Oil Pollution in Negeria downplayed by shell company, study finds
4/25/2012, 2:59 p.m.
Apr. 24 (GIN) - An independent assessment by Amnesty International has found that a damaging oil spill in Nigeria's Niger Delta was much worse than the oil company Shell admitted.
The spill in 2008 was caused by a fault in a Shell pipeline. It resulted in tens of thousands of barrels of oil polluting the land and creek surrounding Bodo, a town of some 69,000 people.
The assessment found that between 1,440 and 4,320 barrels of oil flooded the Bodo area each day following the leak. The Nigerian regulators have confirmed that the spill lasted for 72 days.
Shell's official investigation report claims only 1,640 barrels of oil were spilt in total. But based on the independent assessment the total amount of oil spilt over the 72 day period is between 103,000 barrels and 311,000 barrels.
"The difference is staggering... the volume of oil spilt at Bodo was more than 60 times the volume Shell has repeatedly claimed leaked," said Audrey Gaughran, Amnesty's Director of Global Issues.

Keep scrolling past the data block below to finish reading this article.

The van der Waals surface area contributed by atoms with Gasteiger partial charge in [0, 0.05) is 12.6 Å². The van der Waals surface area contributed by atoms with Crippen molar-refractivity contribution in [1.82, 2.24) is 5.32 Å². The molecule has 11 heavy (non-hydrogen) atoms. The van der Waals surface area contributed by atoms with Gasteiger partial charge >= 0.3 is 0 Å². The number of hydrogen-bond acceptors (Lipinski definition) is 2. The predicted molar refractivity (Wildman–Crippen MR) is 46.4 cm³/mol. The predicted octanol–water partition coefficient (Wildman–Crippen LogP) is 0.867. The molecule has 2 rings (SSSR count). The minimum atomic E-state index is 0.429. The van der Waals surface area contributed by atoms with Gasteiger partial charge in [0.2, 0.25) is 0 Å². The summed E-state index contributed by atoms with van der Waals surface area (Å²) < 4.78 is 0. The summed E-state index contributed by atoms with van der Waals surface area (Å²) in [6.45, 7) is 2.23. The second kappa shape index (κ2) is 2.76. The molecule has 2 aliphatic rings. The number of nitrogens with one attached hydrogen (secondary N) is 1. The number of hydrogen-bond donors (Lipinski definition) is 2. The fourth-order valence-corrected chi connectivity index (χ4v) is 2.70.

Meanwhile, a group of Nigerians in the U.S. called on President Goodluck Jonathan to implement recommendations from a U.N. environmental report on the Ogoniland, in the Niger Delta region. The report, released last August, said 50 years of crude oil spills have damaged the region's water supply and agricultural land.
Anslem John-Miller, member of the Council of Ogoni Professionals, said: "We really find very appalling that a president who happens to come from the Niger Delta ...will keep silent and pay a nonchalant attitude towards that kind of monumental report."
Miller said there should be no further oil exploration in Ogoniland until the pollution is cleaned up.